• Applicants must maintain at least an annual average of 0.15 livestock units (LUs) per hectare calculated over the 12 months of the calendar year.
  • Applicants must own, possess, hold and maintain for at least seven consecutive months of the year, the livestock required to maintain the minimum stocking level, ie 0.15LU/ha.
  • Farmers opting for this measure must maintain their chemical nitrogen usage at a maximum of 73kg/ha. The Department has not detailed precisely how many farmers it expects to participate in this measure.

    Instead, it has grouped the expected level of participation with Measure 5 – use of a GPS-controlled fertiliser spreader to apply chemical fertilisers.

    Combined, the expectation is that 45,000 farmers will participate and with an average farm size taken as 32ha, the prediction is for 1,440,000ha to be farmed under these two measures.

    It is acknowledged that some farmers may opt to participate in both but, for the purposes of the consultation document, participation in each measure has been counted once.

    The measure is open to all farmers who are permitted to apply chemical nitrogen fertiliser – ie organic farmers are not eligible to apply and, as it stands, they are not eligible for two measures of the five, meaning they only have three to select from.

    Extensive livestock production is expected to cover the largest area of land farmed under eco schemes.

    There appears to be a firm focus under the next CAP on planting trees. This is also a measure under the proposed new flagship agri-environment plan.

    To qualify for eco schemes, farmers will be required to plant at least three trees per hectare in the year it is selected.

    For example, a farmer with 50ha will be required to plant at least 150 trees per annum or at least 750 trees if he/she opts to select the measure each year.

    Trees can be sown in a tree line or hedgerow-type arrangement as long as sufficient space is provided.

    The document highlights that each tree will cover 4m2. There are expected to be 20,000 farmers participating annually with the total area of trees planted equivalent to 768ha. As the name suggests, only native tree options will be eligible.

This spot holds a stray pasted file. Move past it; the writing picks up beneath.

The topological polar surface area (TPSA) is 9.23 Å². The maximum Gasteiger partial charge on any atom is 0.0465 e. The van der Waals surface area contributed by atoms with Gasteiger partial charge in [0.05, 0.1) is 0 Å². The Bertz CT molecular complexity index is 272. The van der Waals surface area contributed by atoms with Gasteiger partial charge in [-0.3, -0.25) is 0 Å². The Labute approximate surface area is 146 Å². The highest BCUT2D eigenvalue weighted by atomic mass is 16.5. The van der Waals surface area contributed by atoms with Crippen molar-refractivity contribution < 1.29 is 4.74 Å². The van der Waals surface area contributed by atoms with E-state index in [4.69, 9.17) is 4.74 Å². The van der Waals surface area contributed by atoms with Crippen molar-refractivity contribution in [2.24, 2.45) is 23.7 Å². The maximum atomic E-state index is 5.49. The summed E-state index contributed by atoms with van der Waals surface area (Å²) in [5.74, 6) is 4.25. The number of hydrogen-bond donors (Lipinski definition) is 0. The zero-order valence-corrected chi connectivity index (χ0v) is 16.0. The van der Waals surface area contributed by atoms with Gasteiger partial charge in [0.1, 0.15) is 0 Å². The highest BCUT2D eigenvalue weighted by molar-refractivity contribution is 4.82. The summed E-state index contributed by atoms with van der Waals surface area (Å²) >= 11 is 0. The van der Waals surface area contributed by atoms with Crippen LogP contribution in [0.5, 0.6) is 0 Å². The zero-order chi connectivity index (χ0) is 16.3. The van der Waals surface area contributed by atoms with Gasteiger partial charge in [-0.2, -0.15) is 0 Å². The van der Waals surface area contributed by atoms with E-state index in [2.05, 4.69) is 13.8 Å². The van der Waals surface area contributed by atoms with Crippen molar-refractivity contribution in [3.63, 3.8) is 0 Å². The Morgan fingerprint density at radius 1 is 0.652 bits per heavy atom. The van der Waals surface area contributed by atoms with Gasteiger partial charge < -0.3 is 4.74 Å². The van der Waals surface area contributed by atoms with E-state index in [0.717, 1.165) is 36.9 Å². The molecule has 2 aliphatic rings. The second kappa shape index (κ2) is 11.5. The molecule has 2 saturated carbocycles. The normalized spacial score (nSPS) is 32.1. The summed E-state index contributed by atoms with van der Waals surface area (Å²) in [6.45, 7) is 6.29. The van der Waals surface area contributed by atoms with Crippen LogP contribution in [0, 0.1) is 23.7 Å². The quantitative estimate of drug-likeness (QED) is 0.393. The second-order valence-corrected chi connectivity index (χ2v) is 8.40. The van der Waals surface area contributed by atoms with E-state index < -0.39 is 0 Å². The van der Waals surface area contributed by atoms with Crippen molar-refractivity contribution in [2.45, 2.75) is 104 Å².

Trees must be maintained for the duration of the CAP programme and are liable to inspection to demonstrate such in subsequent years.

    Trees planted in any particular year will not count towards the proposed Good Agricultural and Environmental Condition (GAEC) 8 requirements in the year of application (it proposes minimum of 4% non-productive area required across all Irish farms).

    The draft document says this measure is targeted towards “more intensive farmers such as nitrates derogation farmers, intensive arable farmers and more intensive beef and sheep farmers”.

    Participating farmers must apply all chemical fertiliser used with a GPS-controlled fertiliser spreader, as opposed to applying fertiliser with the aid of GPS technology.

    The target participation rates are outlined under Measure 3 (left).

    Farmers can avail of contractors where they possess a GPS-controlled fertiliser spreader to spread their fertiliser.

    As already mentioned, the document states “the eco-scheme practices associated with limiting chemical nitrogen or the use of GPS-controlled fertiliser spreaders will not be open to organic farmers as they are precluded from spreading chemical fertilisers in the first instance due to their organic status”.

    We will take a detailed view next week on how the proposed CAP Strategic Plan will affect entitlements.